Motilal Banarasidass' century-old journey
Motilal Banarasidass Publishers is one of the co-publishers in the panel of Indian Council of Philosophic Research (ICPR). It is a 114-year-old publishing house which focuses on a niche segment called Indology, or the study of India and its heritage. The company majorly publishes authentic scholarly books aimed at research scholars and academicians. The books cover ancient Indian history and Indic philosophy, all of which is based on Sanskrit literature. Many of the books that Motilal Banarasidass publishes are often done in a series that runs into a hundred volumes, of which about 80 volumes are already published. The publishing house has around 50 titles on Indian philosophy and ancient heritage by the famous German scholar, Max Muller.
Indian Printer and Publisher met RP Jain, director and one of the fourth-generation owners of the historic publishing house for a discussion on the business of scholarly and academic publishing in India. According to Jain, Motilal Banarasidass has around 5,000 titles to its credit, covering the Indology niche over the last 114 years. There are many scholars from both Indian and foreign universities who approach Motilal Banarasidass with their manuscripts that are examined and evaluated by the company's editorial panel before being sent to subject matter specialists; for instance, if a manuscript is on Buddhism, it goes to a Buddhist scholar for review.
Co-publishing titles with ICPR
Jain feels that the buy back arrangement of 250 books that ICPR entered into with Motilal Banarasidass and other publishers has its own set of challenges. Such institutions themselves admit that selling these books is very difficult. According to Jain, this problem stems from lack of interest in marketing these books. In his opinion, merely co-publishing with a commercial publisher is not enough; there needs to be a collaboration where the council and the publisher make joint efforts to market and sell the titles. Jain points out that even with government funding for marketing of the titles, not enough efforts go into serious marketing.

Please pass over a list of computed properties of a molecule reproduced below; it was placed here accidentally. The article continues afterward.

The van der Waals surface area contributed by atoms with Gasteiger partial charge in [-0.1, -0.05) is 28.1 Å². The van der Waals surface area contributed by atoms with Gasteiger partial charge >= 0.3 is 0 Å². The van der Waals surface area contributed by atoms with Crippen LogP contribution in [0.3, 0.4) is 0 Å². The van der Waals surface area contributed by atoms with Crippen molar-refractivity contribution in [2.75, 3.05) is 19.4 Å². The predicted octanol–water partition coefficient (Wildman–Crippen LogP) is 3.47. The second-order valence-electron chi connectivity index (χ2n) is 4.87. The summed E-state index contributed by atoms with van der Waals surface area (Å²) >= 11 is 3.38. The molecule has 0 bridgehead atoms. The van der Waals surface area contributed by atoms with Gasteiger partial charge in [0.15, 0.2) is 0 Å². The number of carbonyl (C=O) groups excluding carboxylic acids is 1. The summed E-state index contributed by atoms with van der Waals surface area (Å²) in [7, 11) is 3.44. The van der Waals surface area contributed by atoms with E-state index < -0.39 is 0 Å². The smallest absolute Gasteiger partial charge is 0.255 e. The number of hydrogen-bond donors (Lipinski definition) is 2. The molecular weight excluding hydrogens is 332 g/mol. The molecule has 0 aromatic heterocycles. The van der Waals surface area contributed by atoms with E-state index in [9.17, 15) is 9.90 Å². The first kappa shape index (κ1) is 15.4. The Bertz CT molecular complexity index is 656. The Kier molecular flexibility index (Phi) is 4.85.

Talking about Motilal Banarasidass' own press, Jain says they earlier had a large press with four machines, most of which have been sold out. He feels that over the years, printing machinery has changed and it is no longer worthwhile for a publisher to also be a printer. The printing market is quite saturated and there is excess capacity in the market. Scores of printers are willing to print at competitive rates. According to Jain, if publishers double up as printers, they will eventually lose critical time needed for reviewing and marketing of books, which is the core function of a publisher. Marketing books is a big challenge, more so if the titles are from a highly specialized field.
In the traditional format, the books have to be taken to dealers, book stores, etc., who like to deal on a consignment basis; if the books sell, they pay, else they return them to the publisher. With an eye on the hard realities of the scholarly books market, Motilal Banarasidass has also initiated POD (print on demand), which it feels is quite beneficial to the particular niche it serves. The company has branches in most of the major cities like Mumbai, Chennai, Bengaluru, Kolkata, Patna, and many others in addition to its head office in Delhi. It has channel partnerships with several eCommerce portals for selling its titles online and the results are not bad.
Jain opines that the government should provide incentives for promotion and sale of books. He cites the example of travelling that is undertaken to sell books—a substantial part of the cost of marketing of books. When asked about the future of his company, he sounds confident that the future of the business is in secure hands and that the next generation of Motilal Banarasidass is already involved in various activities of the company. He names his nephew Abhishek Jain and his son Varun Jain as the next line of leadership that will carry forward the legacy of this century-old publisher.